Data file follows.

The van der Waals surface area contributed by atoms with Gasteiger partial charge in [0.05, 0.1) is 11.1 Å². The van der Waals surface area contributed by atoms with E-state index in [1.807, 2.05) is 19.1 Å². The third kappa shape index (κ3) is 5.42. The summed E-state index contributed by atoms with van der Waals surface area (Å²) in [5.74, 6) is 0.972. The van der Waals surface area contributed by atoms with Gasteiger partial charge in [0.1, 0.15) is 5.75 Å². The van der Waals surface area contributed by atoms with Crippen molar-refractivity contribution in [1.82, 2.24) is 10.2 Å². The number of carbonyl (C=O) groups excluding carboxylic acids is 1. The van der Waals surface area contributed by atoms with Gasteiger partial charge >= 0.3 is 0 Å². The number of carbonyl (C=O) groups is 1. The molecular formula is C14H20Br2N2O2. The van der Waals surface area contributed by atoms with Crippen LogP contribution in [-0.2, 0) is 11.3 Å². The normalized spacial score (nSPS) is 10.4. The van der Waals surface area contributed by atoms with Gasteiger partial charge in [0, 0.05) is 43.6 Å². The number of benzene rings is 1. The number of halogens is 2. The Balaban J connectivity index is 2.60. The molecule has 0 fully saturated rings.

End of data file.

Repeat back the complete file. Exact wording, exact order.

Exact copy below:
The van der Waals surface area contributed by atoms with Gasteiger partial charge in [0.05, 0.1) is 11.1 Å². The van der Waals surface area contributed by atoms with E-state index in [1.807, 2.05) is 19.1 Å². The third kappa shape index (κ3) is 5.42. The summed E-state index contributed by atoms with van der Waals surface area (Å²) in [5.74, 6) is 0.972. The van der Waals surface area contributed by atoms with Gasteiger partial charge in [0.1, 0.15) is 5.75 Å². The van der Waals surface area contributed by atoms with Crippen molar-refractivity contribution in [1.82, 2.24) is 10.2 Å². The number of carbonyl (C=O) groups excluding carboxylic acids is 1. The van der Waals surface area contributed by atoms with Gasteiger partial charge >= 0.3 is 0 Å². The number of carbonyl (C=O) groups is 1. The molecular formula is C14H20Br2N2O2. The van der Waals surface area contributed by atoms with Crippen LogP contribution in [-0.2, 0) is 11.3 Å². The normalized spacial score (nSPS) is 10.4. The van der Waals surface area contributed by atoms with Gasteiger partial charge in [0, 0.05) is 43.6 Å². The number of benzene rings is 1. The number of halogens is 2. The Balaban J connectivity index is 2.60. The molecule has 0 fully saturated rings.